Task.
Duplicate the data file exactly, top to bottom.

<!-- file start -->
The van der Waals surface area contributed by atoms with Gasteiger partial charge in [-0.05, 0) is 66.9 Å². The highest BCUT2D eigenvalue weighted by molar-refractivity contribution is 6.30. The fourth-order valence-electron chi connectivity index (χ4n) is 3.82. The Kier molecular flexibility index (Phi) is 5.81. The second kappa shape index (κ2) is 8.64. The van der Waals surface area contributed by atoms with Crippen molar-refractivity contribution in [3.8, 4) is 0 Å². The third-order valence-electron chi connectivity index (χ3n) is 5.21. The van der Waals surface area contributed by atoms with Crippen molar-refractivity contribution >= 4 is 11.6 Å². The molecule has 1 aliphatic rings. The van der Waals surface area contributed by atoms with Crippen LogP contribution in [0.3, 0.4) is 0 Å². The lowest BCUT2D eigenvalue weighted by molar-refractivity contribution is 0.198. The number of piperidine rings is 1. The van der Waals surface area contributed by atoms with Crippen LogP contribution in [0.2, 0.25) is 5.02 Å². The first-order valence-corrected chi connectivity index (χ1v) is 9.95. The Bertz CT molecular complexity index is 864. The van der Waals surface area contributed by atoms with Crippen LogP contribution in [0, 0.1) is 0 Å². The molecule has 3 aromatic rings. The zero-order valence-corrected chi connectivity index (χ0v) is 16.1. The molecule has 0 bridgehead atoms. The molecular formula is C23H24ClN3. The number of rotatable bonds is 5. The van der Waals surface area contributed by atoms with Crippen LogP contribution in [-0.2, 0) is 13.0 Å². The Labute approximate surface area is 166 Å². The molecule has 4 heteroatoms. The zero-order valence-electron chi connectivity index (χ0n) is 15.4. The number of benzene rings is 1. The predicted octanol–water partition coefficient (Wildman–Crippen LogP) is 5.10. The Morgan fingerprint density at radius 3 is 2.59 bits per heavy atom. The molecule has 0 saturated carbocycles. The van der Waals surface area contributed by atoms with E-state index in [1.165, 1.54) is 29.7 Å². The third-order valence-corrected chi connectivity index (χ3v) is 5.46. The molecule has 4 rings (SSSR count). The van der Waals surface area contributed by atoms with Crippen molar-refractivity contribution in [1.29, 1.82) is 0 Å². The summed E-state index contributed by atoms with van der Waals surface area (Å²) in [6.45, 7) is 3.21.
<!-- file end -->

The van der Waals surface area contributed by atoms with Gasteiger partial charge in [-0.05, 0) is 66.9 Å². The highest BCUT2D eigenvalue weighted by molar-refractivity contribution is 6.30. The fourth-order valence-electron chi connectivity index (χ4n) is 3.82. The Kier molecular flexibility index (Phi) is 5.81. The second kappa shape index (κ2) is 8.64. The van der Waals surface area contributed by atoms with Crippen molar-refractivity contribution in [3.8, 4) is 0 Å². The third-order valence-electron chi connectivity index (χ3n) is 5.21. The van der Waals surface area contributed by atoms with Crippen molar-refractivity contribution >= 4 is 11.6 Å². The molecule has 1 aliphatic rings. The van der Waals surface area contributed by atoms with Crippen LogP contribution in [0.3, 0.4) is 0 Å². The lowest BCUT2D eigenvalue weighted by molar-refractivity contribution is 0.198. The number of piperidine rings is 1. The van der Waals surface area contributed by atoms with Crippen LogP contribution in [0.2, 0.25) is 5.02 Å². The first-order valence-corrected chi connectivity index (χ1v) is 9.95. The Bertz CT molecular complexity index is 864. The van der Waals surface area contributed by atoms with Crippen LogP contribution in [0, 0.1) is 0 Å². The molecule has 3 aromatic rings. The zero-order valence-corrected chi connectivity index (χ0v) is 16.1. The molecule has 0 bridgehead atoms. The molecular formula is C23H24ClN3. The number of rotatable bonds is 5. The van der Waals surface area contributed by atoms with Crippen LogP contribution in [-0.2, 0) is 13.0 Å². The Labute approximate surface area is 166 Å². The molecule has 4 heteroatoms. The zero-order valence-electron chi connectivity index (χ0n) is 15.4. The number of benzene rings is 1. The predicted octanol–water partition coefficient (Wildman–Crippen LogP) is 5.10. The Morgan fingerprint density at radius 3 is 2.59 bits per heavy atom. The molecule has 0 saturated carbocycles. The van der Waals surface area contributed by atoms with E-state index in [1.165, 1.54) is 29.7 Å². The third-order valence-corrected chi connectivity index (χ3v) is 5.46. The molecule has 4 rings (SSSR count). The van der Waals surface area contributed by atoms with Crippen molar-refractivity contribution in [1.29, 1.82) is 0 Å². The summed E-state index contributed by atoms with van der Waals surface area (Å²) in [6.45, 7) is 3.21.